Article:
Dr Robert DuVal Jones to JA Jones, 1917

New Bern-Craven County
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Dr. Robert DuVal Jones to J.A. Jones, 1917


It has just been learned here, definitely, that Dr. Robert DuVal Jones, of this city, and who is chief surgeon for a fleet of United States destroyers, was with the fleet which convoyed the first increment of United States troops to France. This information was contained in a letter from Dr. Jones to his brother, Mr. J.A. Jones, of this city, and which was written on July 5 and mailed at Brest, France, the base from which the fleet to which he has been assigned, operates.

Dr. Jones states that the weather was pretty rough during the first few days out, but after that it was beautiful and the trip was uneventful until the submarine zone was reached. Then, he said, they had several experiences; several submarines were sighted and one encountered and destroyed by his group of destroyers.

The letter was passed by the censor without a scratch and in part follows:

The Letter

                                                                                    Brest, France, July 5, ’17.

Well, we are here at our temporary home, that is, it is our basing port. We had the distinction of being in the escort of the first troops to come over. The weather the first few days out was pretty rough and there was considerable seasickness aboard, however, I, much to my surprise, was not sick at all. After that it was beautiful and the trip was uneventful. We had several experiences after getting in the zones and several Subs were sighted by the several groups, and one encountered and destroyed by ours.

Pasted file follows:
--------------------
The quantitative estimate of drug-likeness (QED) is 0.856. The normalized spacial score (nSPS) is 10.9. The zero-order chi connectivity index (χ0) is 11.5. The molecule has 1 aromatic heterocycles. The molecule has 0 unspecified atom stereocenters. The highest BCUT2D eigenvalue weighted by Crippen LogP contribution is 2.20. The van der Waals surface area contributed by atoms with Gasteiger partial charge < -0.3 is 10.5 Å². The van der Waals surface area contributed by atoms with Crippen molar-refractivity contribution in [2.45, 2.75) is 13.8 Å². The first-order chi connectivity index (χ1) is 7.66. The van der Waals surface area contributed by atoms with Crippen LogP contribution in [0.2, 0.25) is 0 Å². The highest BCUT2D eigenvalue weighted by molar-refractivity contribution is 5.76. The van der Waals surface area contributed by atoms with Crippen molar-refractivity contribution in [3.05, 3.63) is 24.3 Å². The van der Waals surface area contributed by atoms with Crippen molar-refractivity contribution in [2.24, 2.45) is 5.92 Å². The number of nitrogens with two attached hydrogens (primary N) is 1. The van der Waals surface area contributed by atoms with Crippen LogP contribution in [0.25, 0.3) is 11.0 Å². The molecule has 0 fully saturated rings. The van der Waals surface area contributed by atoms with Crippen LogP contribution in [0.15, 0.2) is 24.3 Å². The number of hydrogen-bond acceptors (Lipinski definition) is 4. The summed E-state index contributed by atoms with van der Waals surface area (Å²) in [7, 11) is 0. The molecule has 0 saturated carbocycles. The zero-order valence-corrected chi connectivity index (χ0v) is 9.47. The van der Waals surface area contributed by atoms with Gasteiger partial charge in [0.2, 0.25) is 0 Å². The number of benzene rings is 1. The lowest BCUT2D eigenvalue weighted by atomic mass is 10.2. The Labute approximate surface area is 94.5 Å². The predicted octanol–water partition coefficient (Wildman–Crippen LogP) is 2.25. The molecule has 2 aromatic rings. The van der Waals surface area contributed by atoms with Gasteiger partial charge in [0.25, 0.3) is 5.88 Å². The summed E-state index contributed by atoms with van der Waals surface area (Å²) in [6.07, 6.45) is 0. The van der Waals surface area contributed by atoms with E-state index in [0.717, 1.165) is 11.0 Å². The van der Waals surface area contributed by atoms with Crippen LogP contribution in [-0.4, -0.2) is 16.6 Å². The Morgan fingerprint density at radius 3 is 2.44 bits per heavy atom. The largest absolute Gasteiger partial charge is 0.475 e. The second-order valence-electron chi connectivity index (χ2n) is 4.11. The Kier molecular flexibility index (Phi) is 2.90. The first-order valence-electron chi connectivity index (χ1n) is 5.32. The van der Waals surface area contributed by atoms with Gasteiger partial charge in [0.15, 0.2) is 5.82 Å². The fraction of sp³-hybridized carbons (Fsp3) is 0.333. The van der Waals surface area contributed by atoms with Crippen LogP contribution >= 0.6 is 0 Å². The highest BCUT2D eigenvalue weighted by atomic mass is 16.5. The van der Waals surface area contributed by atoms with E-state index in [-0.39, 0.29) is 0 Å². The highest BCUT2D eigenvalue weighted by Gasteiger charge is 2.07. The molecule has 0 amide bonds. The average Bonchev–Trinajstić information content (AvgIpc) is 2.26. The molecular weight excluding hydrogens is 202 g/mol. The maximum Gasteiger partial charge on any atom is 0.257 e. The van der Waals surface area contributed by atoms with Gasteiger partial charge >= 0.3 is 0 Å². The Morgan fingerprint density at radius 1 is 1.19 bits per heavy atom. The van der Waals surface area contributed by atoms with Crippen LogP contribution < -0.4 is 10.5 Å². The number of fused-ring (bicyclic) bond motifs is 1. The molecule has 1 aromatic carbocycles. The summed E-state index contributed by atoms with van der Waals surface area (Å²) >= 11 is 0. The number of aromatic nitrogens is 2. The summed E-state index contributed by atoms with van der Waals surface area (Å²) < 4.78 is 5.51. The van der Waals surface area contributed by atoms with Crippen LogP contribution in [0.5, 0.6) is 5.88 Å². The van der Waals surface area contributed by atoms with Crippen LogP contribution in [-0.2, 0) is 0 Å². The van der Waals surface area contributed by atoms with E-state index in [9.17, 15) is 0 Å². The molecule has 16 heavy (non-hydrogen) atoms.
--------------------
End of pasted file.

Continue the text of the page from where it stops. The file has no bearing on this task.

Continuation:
We landed at St. Nazaine from where I cabled you and trust you received same. This is, as you know, one of the main ports and submarines are very active in these waters. France as been hard hit; even this part of the country shows it and the scarcity of men, except soldiers invalided home, the great numbers of women in black, to see the women driving vehicles, acting as street car conductors, shop keepers and in fact doing the general duties of the men together with the general impoverished condition, tends to cause a feeling of madness and make one realize what a great calamity war really is. Everything is subservient to the military ends at present. I only hope this thing will end soon. Russia seems to be coming back and if she does, good and strong, with Austria showing perceptible weakness, if we could only come in with a million men right away, I think it would put “skibosh” [i.e. kibosh] on the whole thing.

The Morning New Bernian, Friday, July 27, 1917, p. 1, c. 3

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Updated: November 20, 2014.